Credit Suisse Group AG (CSGN) is paying almost double the yield premium to issue $2 billion of covered bonds than Switzerland’s second-biggest bank did less than a year ago.
The three-year notes were priced to yield 105 basis points more than the benchmark swap rate, according to a banker involved in the transaction. That compares with a spread of 60 basis points when the Zurich-based lender sold $1 billion of five-year covered bonds in May.
“If you issue in dollars, you have to compete against the Canadian players as well as the Australian and New Zealand ones,” said Leef Dierks, an analyst at Morgan Stanley in London. “And as they have been rather active already, you have to play by their rules.”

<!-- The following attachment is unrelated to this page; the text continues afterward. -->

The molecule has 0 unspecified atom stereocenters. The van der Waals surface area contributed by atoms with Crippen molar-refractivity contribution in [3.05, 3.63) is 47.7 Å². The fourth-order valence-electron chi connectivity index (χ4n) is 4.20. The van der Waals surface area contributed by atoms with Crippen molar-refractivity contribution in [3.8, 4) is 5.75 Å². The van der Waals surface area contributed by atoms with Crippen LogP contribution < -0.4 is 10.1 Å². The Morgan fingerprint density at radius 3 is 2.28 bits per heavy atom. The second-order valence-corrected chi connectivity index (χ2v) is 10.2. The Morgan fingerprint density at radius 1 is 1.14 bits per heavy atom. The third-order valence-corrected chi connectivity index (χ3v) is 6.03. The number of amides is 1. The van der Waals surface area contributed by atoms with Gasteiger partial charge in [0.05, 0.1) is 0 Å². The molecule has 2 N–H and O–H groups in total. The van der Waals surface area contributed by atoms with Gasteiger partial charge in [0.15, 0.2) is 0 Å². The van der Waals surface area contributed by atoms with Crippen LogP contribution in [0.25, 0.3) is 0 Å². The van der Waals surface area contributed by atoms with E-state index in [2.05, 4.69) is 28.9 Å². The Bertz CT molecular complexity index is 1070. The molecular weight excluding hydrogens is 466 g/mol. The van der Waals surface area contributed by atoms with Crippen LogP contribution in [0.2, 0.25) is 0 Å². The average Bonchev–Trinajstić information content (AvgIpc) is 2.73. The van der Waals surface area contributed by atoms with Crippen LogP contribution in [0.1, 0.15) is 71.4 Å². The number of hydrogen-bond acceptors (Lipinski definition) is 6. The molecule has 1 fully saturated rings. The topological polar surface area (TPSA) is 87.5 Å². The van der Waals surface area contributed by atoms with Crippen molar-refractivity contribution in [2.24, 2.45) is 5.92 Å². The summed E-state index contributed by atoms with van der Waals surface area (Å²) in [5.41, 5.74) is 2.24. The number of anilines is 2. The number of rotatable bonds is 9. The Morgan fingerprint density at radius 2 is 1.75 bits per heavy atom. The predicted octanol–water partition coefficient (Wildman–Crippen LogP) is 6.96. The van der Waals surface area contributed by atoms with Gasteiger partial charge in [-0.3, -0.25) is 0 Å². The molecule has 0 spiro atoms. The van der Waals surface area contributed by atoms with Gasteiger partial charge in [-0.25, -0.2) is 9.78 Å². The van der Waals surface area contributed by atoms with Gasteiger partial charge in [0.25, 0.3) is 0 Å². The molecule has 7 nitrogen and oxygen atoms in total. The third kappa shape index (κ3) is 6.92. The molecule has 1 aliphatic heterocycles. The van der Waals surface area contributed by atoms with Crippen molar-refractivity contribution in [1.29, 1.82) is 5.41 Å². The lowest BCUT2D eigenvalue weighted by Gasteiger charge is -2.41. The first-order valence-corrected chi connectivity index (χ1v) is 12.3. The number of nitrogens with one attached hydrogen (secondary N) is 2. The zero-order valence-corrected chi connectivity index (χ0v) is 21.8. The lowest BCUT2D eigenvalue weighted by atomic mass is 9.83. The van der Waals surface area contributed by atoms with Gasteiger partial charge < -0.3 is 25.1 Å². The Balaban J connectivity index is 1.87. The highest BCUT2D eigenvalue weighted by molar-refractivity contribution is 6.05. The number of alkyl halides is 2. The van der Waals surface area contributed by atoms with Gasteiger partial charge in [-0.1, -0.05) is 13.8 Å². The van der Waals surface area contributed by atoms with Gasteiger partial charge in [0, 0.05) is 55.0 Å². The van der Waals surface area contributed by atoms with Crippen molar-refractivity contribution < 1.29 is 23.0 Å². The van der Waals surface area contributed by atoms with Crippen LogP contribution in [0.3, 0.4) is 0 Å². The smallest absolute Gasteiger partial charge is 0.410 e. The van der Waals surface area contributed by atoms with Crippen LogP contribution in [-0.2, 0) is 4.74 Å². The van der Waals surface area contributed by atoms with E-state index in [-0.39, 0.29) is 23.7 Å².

Banks issued $8.5 billion of dollar-denominated covered bonds this year, taking the total to $141 billion in all currencies, mostly euros. The notes, backed by mortgages or public-sector loans and guaranteed by the issuer, allow lenders to raise funds more cheaply than in the unsecured debt market.
UBS AG (UBSN) was the last European bank to issue covered bonds in dollars, according to UniCredit SpA data. Switzerland’s biggest bank, also Zurich-based, issued $1.5 billion in three-year covered bonds on Jan. 19, priced to yield 135 basis points more than swaps.
Marc Dosch, spokesman for Credit Suisse, declined to comment citing company policy.
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